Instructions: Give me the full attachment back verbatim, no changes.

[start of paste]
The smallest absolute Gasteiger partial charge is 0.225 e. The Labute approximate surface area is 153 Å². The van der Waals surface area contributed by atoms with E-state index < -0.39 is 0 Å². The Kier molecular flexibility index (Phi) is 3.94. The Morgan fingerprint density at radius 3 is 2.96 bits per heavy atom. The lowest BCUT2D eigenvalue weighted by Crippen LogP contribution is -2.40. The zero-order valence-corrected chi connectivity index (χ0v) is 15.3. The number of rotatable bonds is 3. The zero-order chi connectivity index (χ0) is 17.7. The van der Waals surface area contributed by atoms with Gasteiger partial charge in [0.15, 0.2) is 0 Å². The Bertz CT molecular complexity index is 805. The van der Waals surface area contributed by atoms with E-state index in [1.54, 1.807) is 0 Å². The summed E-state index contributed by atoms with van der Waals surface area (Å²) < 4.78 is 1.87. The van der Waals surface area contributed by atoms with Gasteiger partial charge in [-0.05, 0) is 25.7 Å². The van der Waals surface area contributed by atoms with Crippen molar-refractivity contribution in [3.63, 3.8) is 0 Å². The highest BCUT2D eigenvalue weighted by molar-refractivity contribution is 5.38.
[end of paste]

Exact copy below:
The smallest absolute Gasteiger partial charge is 0.225 e. The Labute approximate surface area is 153 Å². The van der Waals surface area contributed by atoms with E-state index < -0.39 is 0 Å². The Kier molecular flexibility index (Phi) is 3.94. The Morgan fingerprint density at radius 3 is 2.96 bits per heavy atom. The lowest BCUT2D eigenvalue weighted by Crippen LogP contribution is -2.40. The zero-order valence-corrected chi connectivity index (χ0v) is 15.3. The number of rotatable bonds is 3. The zero-order chi connectivity index (χ0) is 17.7. The van der Waals surface area contributed by atoms with Gasteiger partial charge in [0.15, 0.2) is 0 Å². The Bertz CT molecular complexity index is 805. The van der Waals surface area contributed by atoms with E-state index in [1.54, 1.807) is 0 Å². The summed E-state index contributed by atoms with van der Waals surface area (Å²) < 4.78 is 1.87. The van der Waals surface area contributed by atoms with Gasteiger partial charge in [-0.05, 0) is 25.7 Å². The van der Waals surface area contributed by atoms with Crippen molar-refractivity contribution in [3.63, 3.8) is 0 Å². The highest BCUT2D eigenvalue weighted by molar-refractivity contribution is 5.38.